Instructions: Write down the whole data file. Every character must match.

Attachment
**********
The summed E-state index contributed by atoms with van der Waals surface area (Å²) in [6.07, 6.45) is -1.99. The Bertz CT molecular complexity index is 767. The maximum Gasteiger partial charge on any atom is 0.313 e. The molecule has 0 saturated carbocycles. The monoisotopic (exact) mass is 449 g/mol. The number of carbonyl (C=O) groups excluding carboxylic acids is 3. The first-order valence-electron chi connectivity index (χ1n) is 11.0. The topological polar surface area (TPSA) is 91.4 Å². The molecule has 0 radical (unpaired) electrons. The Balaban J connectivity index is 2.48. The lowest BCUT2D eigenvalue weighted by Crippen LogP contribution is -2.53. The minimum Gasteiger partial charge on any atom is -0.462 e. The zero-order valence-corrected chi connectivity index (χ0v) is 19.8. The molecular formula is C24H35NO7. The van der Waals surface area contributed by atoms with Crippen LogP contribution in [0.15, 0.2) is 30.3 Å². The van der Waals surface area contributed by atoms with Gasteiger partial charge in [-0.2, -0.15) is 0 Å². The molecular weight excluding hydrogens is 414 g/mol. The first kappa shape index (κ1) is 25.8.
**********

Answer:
The summed E-state index contributed by atoms with van der Waals surface area (Å²) in [6.07, 6.45) is -1.99. The Bertz CT molecular complexity index is 767. The maximum Gasteiger partial charge on any atom is 0.313 e. The molecule has 0 saturated carbocycles. The monoisotopic (exact) mass is 449 g/mol. The number of carbonyl (C=O) groups excluding carboxylic acids is 3. The first-order valence-electron chi connectivity index (χ1n) is 11.0. The topological polar surface area (TPSA) is 91.4 Å². The molecule has 0 radical (unpaired) electrons. The Balaban J connectivity index is 2.48. The lowest BCUT2D eigenvalue weighted by Crippen LogP contribution is -2.53. The minimum Gasteiger partial charge on any atom is -0.462 e. The zero-order valence-corrected chi connectivity index (χ0v) is 19.8. The molecular formula is C24H35NO7. The van der Waals surface area contributed by atoms with Crippen LogP contribution in [0.15, 0.2) is 30.3 Å². The van der Waals surface area contributed by atoms with Gasteiger partial charge in [-0.2, -0.15) is 0 Å². The molecular weight excluding hydrogens is 414 g/mol. The first kappa shape index (κ1) is 25.8.